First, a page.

Muscle contracture and passive mechanics in cerebral palsy

Richard L. Lieber*, Jan Fridén

*Corresponding author for this work

Research output: Contribution to journalReview articlepeer-review

21 Scopus citations


Skeletal muscle contractures represent the permanent shortening of a muscle-tendon unit, resulting in loss of elasticity and, in extreme cases, joint deformation. They may result from cerebral palsy, spinal cord injury, stroke, muscular dystrophy, and other neuromuscular disorders. Contractures are the prototypic and most severe clinical presentation of increased passive mechanical muscle force in humans, often requiring surgical correction. Intraoperative experiments demonstrate that high muscle passive force is associated with sarcomeres that are abnormally stretched, although otherwise normal, with fewer sarcomeres in series. Furthermore, changes in the amount and arrangement of collagen in the extracellular matrix also increase muscle stiffness. Structural light and electron microscopy studies demonstrate that large bundles of collagen, referred to as perimysial cables, may be responsible for this increased stiffness and are regulated by interaction of a number of cell types within the extracellular matrix. Loss of muscle satellite cells may be related to changes in both sarcomeres and extracellular matrix. Future studies are required to determine the underlying mechanism for changes in muscle satellite cells and their relationship (if any) to contracture. A more complete understanding of this mechanism may lead to effective nonsurgical treatments to relieve and even prevent muscle contractures.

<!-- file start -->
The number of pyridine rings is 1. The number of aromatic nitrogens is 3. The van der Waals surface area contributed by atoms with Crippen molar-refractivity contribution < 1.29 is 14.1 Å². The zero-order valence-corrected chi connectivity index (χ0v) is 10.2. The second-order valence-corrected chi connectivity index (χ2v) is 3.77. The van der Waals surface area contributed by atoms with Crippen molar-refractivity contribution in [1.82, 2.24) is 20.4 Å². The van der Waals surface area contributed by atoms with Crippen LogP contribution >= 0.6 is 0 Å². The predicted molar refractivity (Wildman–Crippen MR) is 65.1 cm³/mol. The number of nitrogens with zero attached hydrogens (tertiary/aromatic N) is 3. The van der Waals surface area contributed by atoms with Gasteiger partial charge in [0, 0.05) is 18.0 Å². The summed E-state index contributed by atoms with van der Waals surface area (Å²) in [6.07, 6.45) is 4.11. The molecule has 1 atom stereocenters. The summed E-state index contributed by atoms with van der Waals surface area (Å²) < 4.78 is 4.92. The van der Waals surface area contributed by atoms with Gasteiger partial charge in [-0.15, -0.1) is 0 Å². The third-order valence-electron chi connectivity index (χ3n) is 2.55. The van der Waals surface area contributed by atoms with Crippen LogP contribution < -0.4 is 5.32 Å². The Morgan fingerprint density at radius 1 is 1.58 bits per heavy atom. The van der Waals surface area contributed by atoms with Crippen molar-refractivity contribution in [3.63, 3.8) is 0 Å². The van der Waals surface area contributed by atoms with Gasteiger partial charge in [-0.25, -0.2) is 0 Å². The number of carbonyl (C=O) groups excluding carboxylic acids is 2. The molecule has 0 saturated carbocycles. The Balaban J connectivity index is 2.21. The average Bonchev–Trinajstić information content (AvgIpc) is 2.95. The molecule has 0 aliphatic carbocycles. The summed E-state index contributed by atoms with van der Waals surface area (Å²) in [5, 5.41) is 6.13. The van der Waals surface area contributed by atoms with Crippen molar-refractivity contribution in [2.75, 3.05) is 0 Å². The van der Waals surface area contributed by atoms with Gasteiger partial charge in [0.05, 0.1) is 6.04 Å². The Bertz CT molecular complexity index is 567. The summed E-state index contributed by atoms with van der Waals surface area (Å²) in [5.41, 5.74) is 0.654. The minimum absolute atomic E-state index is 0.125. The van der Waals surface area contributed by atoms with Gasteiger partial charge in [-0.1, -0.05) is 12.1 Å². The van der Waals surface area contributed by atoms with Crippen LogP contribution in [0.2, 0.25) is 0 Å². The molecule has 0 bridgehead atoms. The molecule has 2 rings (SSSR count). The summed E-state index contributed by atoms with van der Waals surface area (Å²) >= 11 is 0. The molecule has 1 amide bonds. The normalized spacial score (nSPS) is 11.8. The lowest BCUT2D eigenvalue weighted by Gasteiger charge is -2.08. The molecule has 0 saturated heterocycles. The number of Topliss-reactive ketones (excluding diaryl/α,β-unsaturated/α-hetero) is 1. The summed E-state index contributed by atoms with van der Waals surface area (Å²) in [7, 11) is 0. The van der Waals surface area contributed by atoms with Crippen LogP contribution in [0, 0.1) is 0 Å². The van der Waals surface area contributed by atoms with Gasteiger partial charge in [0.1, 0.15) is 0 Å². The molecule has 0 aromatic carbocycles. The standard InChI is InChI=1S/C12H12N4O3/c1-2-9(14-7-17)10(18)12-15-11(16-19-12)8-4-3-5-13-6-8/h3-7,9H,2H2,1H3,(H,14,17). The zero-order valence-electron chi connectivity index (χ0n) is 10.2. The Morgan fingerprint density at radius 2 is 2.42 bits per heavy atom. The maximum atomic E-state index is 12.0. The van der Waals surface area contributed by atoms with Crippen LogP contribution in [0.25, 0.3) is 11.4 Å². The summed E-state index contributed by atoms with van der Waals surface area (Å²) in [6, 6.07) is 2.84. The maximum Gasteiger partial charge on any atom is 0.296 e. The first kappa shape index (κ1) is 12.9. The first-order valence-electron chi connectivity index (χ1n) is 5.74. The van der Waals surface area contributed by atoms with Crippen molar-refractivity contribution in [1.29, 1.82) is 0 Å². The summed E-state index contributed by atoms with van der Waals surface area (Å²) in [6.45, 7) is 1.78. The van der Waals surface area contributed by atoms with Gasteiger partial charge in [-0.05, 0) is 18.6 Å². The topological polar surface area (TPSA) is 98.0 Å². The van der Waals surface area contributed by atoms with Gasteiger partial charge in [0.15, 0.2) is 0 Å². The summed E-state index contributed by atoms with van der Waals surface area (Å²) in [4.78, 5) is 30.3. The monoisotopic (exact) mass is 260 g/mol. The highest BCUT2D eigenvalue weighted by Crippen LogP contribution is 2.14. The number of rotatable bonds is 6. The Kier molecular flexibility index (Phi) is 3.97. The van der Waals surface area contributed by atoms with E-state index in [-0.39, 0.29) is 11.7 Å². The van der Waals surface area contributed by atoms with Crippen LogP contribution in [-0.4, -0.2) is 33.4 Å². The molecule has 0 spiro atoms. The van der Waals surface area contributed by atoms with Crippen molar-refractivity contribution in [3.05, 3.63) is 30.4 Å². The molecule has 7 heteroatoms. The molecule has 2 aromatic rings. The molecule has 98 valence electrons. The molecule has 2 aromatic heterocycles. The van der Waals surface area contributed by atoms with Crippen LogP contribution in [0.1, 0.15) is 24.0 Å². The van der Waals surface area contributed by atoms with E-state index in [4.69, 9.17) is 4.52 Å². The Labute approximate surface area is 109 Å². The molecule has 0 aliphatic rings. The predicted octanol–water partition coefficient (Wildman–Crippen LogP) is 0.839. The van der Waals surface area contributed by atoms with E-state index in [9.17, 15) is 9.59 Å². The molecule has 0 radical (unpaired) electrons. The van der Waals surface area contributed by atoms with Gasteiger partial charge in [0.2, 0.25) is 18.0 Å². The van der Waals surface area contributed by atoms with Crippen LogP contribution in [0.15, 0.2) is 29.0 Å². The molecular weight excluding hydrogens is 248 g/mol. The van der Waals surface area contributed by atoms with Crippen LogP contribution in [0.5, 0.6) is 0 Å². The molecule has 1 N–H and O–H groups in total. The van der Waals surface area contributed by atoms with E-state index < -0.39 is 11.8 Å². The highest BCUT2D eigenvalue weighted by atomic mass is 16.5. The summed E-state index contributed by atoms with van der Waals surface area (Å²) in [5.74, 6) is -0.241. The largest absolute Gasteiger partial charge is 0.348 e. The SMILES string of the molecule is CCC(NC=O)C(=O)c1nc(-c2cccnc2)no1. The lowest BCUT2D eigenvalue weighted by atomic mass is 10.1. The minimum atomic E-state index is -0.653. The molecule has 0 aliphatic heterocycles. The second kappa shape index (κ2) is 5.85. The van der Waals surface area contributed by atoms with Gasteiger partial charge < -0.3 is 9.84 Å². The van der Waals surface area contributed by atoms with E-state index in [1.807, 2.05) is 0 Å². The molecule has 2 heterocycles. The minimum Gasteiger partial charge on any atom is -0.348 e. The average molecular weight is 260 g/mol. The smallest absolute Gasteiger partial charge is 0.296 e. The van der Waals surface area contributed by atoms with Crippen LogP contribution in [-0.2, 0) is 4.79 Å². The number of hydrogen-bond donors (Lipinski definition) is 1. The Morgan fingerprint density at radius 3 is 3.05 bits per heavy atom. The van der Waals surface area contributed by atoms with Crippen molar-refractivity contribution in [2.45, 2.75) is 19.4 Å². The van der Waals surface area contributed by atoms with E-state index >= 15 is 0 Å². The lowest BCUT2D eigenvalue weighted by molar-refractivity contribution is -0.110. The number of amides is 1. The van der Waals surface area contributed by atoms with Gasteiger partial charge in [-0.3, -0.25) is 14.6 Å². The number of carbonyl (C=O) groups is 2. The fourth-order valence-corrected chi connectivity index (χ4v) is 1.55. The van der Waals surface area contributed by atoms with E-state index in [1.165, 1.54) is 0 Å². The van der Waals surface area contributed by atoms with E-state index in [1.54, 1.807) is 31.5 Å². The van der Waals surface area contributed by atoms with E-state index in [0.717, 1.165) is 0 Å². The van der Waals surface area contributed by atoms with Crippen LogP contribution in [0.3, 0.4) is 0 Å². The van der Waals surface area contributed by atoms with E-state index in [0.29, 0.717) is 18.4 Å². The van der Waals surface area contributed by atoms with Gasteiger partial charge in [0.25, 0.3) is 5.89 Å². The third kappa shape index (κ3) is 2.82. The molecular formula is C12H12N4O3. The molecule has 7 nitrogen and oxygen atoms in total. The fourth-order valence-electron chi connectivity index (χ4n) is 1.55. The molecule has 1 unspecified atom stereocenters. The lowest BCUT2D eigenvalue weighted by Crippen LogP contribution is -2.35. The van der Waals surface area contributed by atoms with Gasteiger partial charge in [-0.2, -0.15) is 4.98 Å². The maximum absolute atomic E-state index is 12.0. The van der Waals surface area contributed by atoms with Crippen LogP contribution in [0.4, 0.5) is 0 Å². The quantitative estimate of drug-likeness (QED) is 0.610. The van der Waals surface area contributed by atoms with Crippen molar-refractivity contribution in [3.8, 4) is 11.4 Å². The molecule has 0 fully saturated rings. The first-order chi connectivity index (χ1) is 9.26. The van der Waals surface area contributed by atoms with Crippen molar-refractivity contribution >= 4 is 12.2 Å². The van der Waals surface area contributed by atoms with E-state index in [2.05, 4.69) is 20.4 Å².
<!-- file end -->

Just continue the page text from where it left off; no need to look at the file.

Original languageEnglish (US)
Pages (from-to)1492-1501
Number of pages10
JournalJournal of applied physiology
Issue number5
StatePublished - May 2019


  • Biomechanics
  • Cerebral palsy
  • Extracellular matrix
  • Sarcomere length
  • Skeletal muscle mechanics

ASJC Scopus subject areas

  • Physiology
  • Physiology (medical)

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